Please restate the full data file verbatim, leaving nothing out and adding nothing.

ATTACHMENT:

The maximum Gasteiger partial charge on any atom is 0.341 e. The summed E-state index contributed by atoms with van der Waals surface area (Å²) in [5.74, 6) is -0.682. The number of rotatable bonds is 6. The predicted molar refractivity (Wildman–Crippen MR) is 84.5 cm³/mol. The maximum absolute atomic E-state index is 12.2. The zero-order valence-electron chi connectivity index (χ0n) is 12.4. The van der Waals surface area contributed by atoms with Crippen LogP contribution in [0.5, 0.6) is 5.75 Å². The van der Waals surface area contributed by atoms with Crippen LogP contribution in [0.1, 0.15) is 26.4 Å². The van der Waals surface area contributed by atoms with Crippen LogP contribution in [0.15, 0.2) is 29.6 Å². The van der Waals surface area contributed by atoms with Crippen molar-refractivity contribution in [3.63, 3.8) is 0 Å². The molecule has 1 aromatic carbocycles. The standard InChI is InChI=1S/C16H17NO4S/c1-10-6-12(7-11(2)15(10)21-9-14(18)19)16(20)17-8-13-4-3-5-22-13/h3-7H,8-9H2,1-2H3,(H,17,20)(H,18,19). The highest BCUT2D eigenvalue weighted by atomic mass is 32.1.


The maximum Gasteiger partial charge on any atom is 0.341 e. The summed E-state index contributed by atoms with van der Waals surface area (Å²) in [5.74, 6) is -0.682. The number of rotatable bonds is 6. The predicted molar refractivity (Wildman–Crippen MR) is 84.5 cm³/mol. The maximum absolute atomic E-state index is 12.2. The zero-order valence-electron chi connectivity index (χ0n) is 12.4. The van der Waals surface area contributed by atoms with Crippen LogP contribution in [0.5, 0.6) is 5.75 Å². The van der Waals surface area contributed by atoms with Crippen LogP contribution in [0.1, 0.15) is 26.4 Å². The van der Waals surface area contributed by atoms with Crippen LogP contribution in [0.15, 0.2) is 29.6 Å². The van der Waals surface area contributed by atoms with Crippen molar-refractivity contribution in [3.63, 3.8) is 0 Å². The molecule has 1 aromatic carbocycles. The standard InChI is InChI=1S/C16H17NO4S/c1-10-6-12(7-11(2)15(10)21-9-14(18)19)16(20)17-8-13-4-3-5-22-13/h3-7H,8-9H2,1-2H3,(H,17,20)(H,18,19). The highest BCUT2D eigenvalue weighted by atomic mass is 32.1.